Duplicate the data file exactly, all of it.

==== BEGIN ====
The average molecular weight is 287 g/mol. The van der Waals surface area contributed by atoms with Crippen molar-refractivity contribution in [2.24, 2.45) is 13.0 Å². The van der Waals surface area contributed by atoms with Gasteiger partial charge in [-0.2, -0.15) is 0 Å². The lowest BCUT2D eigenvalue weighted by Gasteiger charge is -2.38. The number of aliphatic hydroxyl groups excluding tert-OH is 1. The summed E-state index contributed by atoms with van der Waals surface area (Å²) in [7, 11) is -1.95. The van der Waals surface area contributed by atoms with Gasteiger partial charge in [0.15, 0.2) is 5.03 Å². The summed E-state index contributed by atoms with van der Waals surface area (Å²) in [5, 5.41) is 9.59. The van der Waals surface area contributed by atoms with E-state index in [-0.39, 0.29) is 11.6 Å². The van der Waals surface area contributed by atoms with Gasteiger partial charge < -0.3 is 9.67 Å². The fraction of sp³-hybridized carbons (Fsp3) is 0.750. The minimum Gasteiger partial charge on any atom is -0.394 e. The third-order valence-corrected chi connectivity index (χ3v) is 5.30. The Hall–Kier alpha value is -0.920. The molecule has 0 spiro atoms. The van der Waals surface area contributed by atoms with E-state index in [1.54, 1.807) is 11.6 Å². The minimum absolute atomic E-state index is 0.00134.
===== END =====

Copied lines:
The average molecular weight is 287 g/mol. The van der Waals surface area contributed by atoms with Crippen molar-refractivity contribution in [2.24, 2.45) is 13.0 Å². The van der Waals surface area contributed by atoms with Gasteiger partial charge in [-0.2, -0.15) is 0 Å². The lowest BCUT2D eigenvalue weighted by Gasteiger charge is -2.38. The number of aliphatic hydroxyl groups excluding tert-OH is 1. The summed E-state index contributed by atoms with van der Waals surface area (Å²) in [7, 11) is -1.95. The van der Waals surface area contributed by atoms with Gasteiger partial charge in [0.15, 0.2) is 5.03 Å². The summed E-state index contributed by atoms with van der Waals surface area (Å²) in [5, 5.41) is 9.59. The van der Waals surface area contributed by atoms with E-state index in [-0.39, 0.29) is 11.6 Å². The van der Waals surface area contributed by atoms with Gasteiger partial charge < -0.3 is 9.67 Å². The fraction of sp³-hybridized carbons (Fsp3) is 0.750. The minimum Gasteiger partial charge on any atom is -0.394 e. The third-order valence-corrected chi connectivity index (χ3v) is 5.30. The Hall–Kier alpha value is -0.920. The molecule has 0 spiro atoms. The van der Waals surface area contributed by atoms with E-state index in [1.54, 1.807) is 11.6 Å². The minimum absolute atomic E-state index is 0.00134.